After what has been a solid month for equities and bond investors, month end flows have probably play their part in the price action overnight, US equities have lost momentum, UST have led a rise in core global bond yields and the USD is stronger. US and European inflation releases favoured the notion the Fed and ECB are done with their respective tightening cycles.
Markets Today: Exodus
Markets are little changed in the lead up to Jackson Hole, with little in the way of major FX moves to report.
The Bloomberg spot USD index has made some net gains overnight, up 0.15%, more from continued a choppy Pound and somewhat lower levels for the Yen and the CHF. The AUD has continued to trade in its recent range, right on 0.79, having tested the 0.7870/75 area late in the Asia session yesterday. Bulk commodity prices were little changed overnight, base metals were stronger (Cu +1.87%, Ni +0.73%), oil fell on near term threats to refinery demand from an approaching Cyclone Harvey. Gold eased. The Euro has been relatively steady.
EUR/GBP continues to garner trend support as the clock keeps ticking on Brexit. Figures released by the UK Office of National Statistics overnight showed that net migration into the UK had fallen by a quarter over the past year with the numbers arriving from the EU down 51K and EU citizens leaving the UK up 35K. A new portmanteau term has been coined to capture how EU citizens are voting with their feet as Brexit looms, this one Brexodus.
Also, the second estimate of UK GDP growth for Q2 was left unrevised at 0.3%/1.7% but amid the expenditure detail of the report confirming the slowdown in both personal consumption and business investment. The CBI Retail report for August fell back to post-Brexit poll lows, the Confederation reporting a slump in sales volumes from 22, back down to -10.
In the US, it’s been a combination of limited economic news, market positioning ahead of Jackson Hole tonight, and further West Wing-Congress news and sound bites. There’s also Cyclone Harvey approaching the Gulf Coast, potentially disrupting oil production and business activity. Oil prices fell on threats to closing refineries with gasoline margins higher. Already workers have left some oil platforms .
Jobless claims were again very low in the week to 19 August (August payrolls survey week) at 234K, still within shooting distance of this year’s lows and pointing to still low unemployment. Existing Home Sales fell 1.3% in July, a modest miss against expectations of a 0.5% rise. The Kansas City Fed Manufacturing index for August was though stronger at 16, up from 10 and toward the highs of this year.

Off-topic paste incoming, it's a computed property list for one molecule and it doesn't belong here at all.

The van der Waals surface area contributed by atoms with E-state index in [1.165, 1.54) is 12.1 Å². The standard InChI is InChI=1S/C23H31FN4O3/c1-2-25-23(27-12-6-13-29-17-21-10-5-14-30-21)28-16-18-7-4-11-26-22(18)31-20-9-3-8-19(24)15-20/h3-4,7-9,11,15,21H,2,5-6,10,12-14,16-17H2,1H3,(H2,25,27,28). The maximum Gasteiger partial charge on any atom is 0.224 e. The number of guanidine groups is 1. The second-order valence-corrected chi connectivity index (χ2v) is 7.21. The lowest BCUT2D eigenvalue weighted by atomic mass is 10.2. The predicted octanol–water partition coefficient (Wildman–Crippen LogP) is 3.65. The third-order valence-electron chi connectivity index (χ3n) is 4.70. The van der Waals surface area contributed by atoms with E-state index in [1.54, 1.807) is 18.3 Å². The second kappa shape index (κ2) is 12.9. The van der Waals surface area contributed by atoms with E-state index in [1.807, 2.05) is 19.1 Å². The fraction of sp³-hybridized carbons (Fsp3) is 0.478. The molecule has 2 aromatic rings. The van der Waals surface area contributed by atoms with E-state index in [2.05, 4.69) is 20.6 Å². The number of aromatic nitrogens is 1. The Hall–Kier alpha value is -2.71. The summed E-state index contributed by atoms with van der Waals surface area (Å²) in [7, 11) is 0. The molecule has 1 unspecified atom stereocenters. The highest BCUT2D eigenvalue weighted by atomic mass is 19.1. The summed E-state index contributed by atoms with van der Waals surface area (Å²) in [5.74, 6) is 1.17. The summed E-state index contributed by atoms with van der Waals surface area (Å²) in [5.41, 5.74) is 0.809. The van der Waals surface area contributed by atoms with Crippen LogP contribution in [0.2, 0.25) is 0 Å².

The war of words between the West Wing and key Republicans has gone back up another notch. POTUS tweeted why the GOP had not attached raising the debt ceiling to a recently passed Veterans’ Bill? It sounds like he has a point on that one. (Conservative Republicans want expenditure cuts enclosed with raising the debt ceiling). Senate majority leader McConnell has been endeavouring to smooth over the relationship referring to work on tax reform and infrastructure, but even he copped another twitter serve for not repealing Obamacare. POTUS also is still seething over a lack of funding for the wall, something that he made reference to with gusto at this week’s Phoenix rally. Added into the mix, Moody’s has warned over any prospective debt repayment as having negative ratings implications. Early October might be the “x-date” when funds dry up and with debt obligations coming up in mid-October.
Finally, in the lead up to Jackson Hole, the USD has been steadier with US Treasury yields a little higher. For those with interest to follow the Jackson Hole news over the next 48-72 hours, the Kansas City Fed will be releasing the full Jackson Hole program of speakers at 10am AEDT (6pm US MT here).
It’s a pretty full suite of data and speakers today, tonight and over the weekend with Jackson Hole the main focal point. Yellen speaks tonight on Financial Stability at 10am NYT (8am Mountain Daylight (Wyoming) Time) with Draghi speaking five hours later.
Before then, there are some important economy reports out of Japan this morning (CPI), then the second cut of German GDP tonight for the June quarter. While the market is not expecting any revision from the initial 0.6%/2.1% print, it’s the expenditure, trade breakdown that might see some interest, the market looking for faster growth in domestic demand offset by faster imports, the mirror opposite of last night’s UK report.
Further confirmation of the recovery’s momentum will be gleaned from Germany’s August Ifo Business Survey, the market again looking for a modest easing in the survey. It has been looking for a pullback for quite some months now and proved to be too bearish. We also note that Wednesday night’s preliminary Manufacturing PMI for August that was within a whisker of the June high, reversing the pullback in July. Germany’s services PMI was also higher in August and an upside surprise in the Ifo would not be unexpected in that light.
In the US, and 90 mins before the Yellen address hits the wires, there is the July Durable goods orders report for July. The market is looking for a 6% pullback in headline orders, payback after the boost from aircraft orders last month. Core orders are expected to rise 0.4% after being flat in June, the accompanying shipments feedstock into the Atlanta Fed’s GDPNow estimate currently at 3.8%.
On global stock markets, the S&P 500 was -0.21%. Bond markets saw US 10-years +2.61bp to 2.19%. In commodities, Brent crude oil -0.72% to $52.19, gold-0.2% to $1,287, iron ore -0.8% to $77.16, steam coal -0.1% to $98.40, met. coal +0.5% to $196.00. AUD is at 0.7897 and the range since yesterday 5pm Sydney time is 0.7882 to 0.7916.
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